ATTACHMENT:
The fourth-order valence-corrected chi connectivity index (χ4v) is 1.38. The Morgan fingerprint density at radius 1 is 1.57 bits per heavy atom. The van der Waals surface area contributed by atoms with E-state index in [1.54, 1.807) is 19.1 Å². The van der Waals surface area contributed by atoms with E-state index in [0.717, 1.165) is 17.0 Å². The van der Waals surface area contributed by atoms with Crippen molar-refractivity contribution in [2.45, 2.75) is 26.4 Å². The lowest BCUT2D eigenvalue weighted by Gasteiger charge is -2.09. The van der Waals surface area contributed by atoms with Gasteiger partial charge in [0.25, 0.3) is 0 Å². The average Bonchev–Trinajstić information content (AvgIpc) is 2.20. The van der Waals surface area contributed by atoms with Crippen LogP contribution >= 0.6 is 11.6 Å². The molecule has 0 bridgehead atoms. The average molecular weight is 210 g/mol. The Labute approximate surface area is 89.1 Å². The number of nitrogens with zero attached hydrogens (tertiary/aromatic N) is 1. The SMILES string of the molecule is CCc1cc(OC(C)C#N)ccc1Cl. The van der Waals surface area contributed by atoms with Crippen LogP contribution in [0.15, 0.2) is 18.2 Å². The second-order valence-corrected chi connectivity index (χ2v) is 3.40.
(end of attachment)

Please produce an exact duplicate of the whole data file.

The fourth-order valence-corrected chi connectivity index (χ4v) is 1.38. The Morgan fingerprint density at radius 1 is 1.57 bits per heavy atom. The van der Waals surface area contributed by atoms with E-state index in [1.54, 1.807) is 19.1 Å². The van der Waals surface area contributed by atoms with E-state index in [0.717, 1.165) is 17.0 Å². The van der Waals surface area contributed by atoms with Crippen molar-refractivity contribution in [2.45, 2.75) is 26.4 Å². The lowest BCUT2D eigenvalue weighted by Gasteiger charge is -2.09. The van der Waals surface area contributed by atoms with Gasteiger partial charge in [0.25, 0.3) is 0 Å². The average Bonchev–Trinajstić information content (AvgIpc) is 2.20. The van der Waals surface area contributed by atoms with Crippen LogP contribution >= 0.6 is 11.6 Å². The molecule has 0 bridgehead atoms. The average molecular weight is 210 g/mol. The Labute approximate surface area is 89.1 Å². The number of nitrogens with zero attached hydrogens (tertiary/aromatic N) is 1. The SMILES string of the molecule is CCc1cc(OC(C)C#N)ccc1Cl. The van der Waals surface area contributed by atoms with Crippen LogP contribution in [0.15, 0.2) is 18.2 Å². The second-order valence-corrected chi connectivity index (χ2v) is 3.40.